Metro Vancouver member City of North Vancouver is addressing climate change with several programs advancing non-polluting forms of transportation, like the Green Necklace, a paved trail that circles North Van’s central Lonsdale area.
“It’s a 4 m wide path circling 7.5 km around our city,” explains Mayor Darrell Mussatto of City of North Vancouver. “It connects high schools, shopping, and rec centres and gives people an alternative to their automobile.”
Users of the Green Necklace will come across whimsical pavement stencils such as dinosaurs and stick-figure families, created by artist Mia Wienberg. “I wanted to help people connect to their neighbours,” she comments. “When they’re out on a walk maybe they say to someone, ‘oh look at this’, and then they talk to their neighbours.”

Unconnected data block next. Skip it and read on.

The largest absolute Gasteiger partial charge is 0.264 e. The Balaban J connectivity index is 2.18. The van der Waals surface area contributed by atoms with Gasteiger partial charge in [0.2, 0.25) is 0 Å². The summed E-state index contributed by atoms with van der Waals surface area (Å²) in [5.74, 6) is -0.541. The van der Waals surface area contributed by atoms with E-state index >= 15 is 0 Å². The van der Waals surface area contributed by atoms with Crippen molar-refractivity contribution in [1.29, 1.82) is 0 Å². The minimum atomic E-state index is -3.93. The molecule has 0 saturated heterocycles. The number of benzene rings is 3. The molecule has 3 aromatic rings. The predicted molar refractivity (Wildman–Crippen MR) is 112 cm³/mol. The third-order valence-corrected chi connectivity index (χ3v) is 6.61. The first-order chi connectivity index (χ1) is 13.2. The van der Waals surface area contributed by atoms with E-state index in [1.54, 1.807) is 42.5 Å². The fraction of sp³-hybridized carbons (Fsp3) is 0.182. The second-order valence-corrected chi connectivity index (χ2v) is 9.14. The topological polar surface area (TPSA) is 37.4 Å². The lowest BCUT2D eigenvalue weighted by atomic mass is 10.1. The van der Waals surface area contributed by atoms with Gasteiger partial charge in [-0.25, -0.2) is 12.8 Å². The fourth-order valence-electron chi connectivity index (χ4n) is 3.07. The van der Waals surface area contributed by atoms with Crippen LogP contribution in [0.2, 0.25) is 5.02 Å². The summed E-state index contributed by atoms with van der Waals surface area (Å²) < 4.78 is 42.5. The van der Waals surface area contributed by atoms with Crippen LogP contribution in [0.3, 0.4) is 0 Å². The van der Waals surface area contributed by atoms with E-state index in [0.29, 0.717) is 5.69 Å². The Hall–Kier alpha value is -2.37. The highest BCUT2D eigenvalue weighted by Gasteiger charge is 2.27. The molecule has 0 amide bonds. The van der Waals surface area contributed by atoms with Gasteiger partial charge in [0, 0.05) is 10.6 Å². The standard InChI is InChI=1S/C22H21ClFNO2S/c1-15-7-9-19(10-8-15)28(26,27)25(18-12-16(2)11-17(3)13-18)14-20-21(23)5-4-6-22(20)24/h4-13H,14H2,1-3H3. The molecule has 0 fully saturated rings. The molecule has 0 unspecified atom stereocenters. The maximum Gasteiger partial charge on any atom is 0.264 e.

Mayor Mussatto has been on the trail and liked what he saw. “I thought it was really neat, and I’ve heard other people comment that they love it. It really gets people out and exercising.”
Work is also underway on another paved path, the Spirit Trail, which will eventually connect Horseshoe Bay to Deep Cove. This final and perhaps most challenging section will go through Mosquito creek marina –but it cannot affect the operation of the boat lift.
Mussatto explains that the innovative design has the path going under the boat lift, beneath the water line with little portholes to look into the water, and that the cost is about six million dollars.
Finally, a third initiative targets drivers with a gentle reminder at the gas pump. A civic bylaw now requires climate information stickers to be on all local gas pumps. They deliver messages about how fossil fuels contribute to climate change and provide tips about energy efficient driving techniques.
Metro Vancouver supports its members in reducing greenhouse gas emissions with a variety of programs and data such as the regional climate projections report.